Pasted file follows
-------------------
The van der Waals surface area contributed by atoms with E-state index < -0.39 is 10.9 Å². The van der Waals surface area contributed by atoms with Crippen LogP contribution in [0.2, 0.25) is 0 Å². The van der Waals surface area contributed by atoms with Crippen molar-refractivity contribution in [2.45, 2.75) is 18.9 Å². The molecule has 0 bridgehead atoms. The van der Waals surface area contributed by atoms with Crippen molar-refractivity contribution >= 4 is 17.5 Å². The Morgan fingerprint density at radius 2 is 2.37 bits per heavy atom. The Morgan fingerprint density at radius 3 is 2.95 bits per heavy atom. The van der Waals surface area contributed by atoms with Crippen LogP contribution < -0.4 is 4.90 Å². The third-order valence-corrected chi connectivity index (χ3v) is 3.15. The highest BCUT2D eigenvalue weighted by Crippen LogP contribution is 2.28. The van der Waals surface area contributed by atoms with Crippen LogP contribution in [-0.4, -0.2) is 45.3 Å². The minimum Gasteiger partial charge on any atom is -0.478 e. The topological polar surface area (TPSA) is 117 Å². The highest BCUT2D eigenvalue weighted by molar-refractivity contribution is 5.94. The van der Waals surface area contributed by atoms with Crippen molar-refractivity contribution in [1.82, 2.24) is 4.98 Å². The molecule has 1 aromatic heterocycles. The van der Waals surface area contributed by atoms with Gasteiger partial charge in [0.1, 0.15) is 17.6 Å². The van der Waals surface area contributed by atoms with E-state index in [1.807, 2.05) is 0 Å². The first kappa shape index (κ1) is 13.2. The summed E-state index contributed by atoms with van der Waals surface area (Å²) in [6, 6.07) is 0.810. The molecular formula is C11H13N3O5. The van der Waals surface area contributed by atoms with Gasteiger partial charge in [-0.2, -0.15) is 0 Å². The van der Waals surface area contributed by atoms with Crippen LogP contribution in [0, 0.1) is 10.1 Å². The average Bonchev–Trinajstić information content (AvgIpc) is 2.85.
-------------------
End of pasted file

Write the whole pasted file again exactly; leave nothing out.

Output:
The van der Waals surface area contributed by atoms with E-state index < -0.39 is 10.9 Å². The van der Waals surface area contributed by atoms with Crippen LogP contribution in [0.2, 0.25) is 0 Å². The van der Waals surface area contributed by atoms with Crippen molar-refractivity contribution in [2.45, 2.75) is 18.9 Å². The molecule has 0 bridgehead atoms. The van der Waals surface area contributed by atoms with Crippen molar-refractivity contribution >= 4 is 17.5 Å². The Morgan fingerprint density at radius 2 is 2.37 bits per heavy atom. The Morgan fingerprint density at radius 3 is 2.95 bits per heavy atom. The van der Waals surface area contributed by atoms with Crippen LogP contribution < -0.4 is 4.90 Å². The third-order valence-corrected chi connectivity index (χ3v) is 3.15. The highest BCUT2D eigenvalue weighted by Crippen LogP contribution is 2.28. The van der Waals surface area contributed by atoms with Crippen LogP contribution in [-0.4, -0.2) is 45.3 Å². The minimum Gasteiger partial charge on any atom is -0.478 e. The topological polar surface area (TPSA) is 117 Å². The highest BCUT2D eigenvalue weighted by molar-refractivity contribution is 5.94. The van der Waals surface area contributed by atoms with Crippen molar-refractivity contribution in [1.82, 2.24) is 4.98 Å². The molecule has 1 aromatic heterocycles. The van der Waals surface area contributed by atoms with Gasteiger partial charge in [0.1, 0.15) is 17.6 Å². The van der Waals surface area contributed by atoms with E-state index in [1.807, 2.05) is 0 Å². The first kappa shape index (κ1) is 13.2. The summed E-state index contributed by atoms with van der Waals surface area (Å²) in [6, 6.07) is 0.810. The molecular formula is C11H13N3O5. The van der Waals surface area contributed by atoms with Gasteiger partial charge in [-0.2, -0.15) is 0 Å². The van der Waals surface area contributed by atoms with Crippen LogP contribution in [0, 0.1) is 10.1 Å². The average Bonchev–Trinajstić information content (AvgIpc) is 2.85.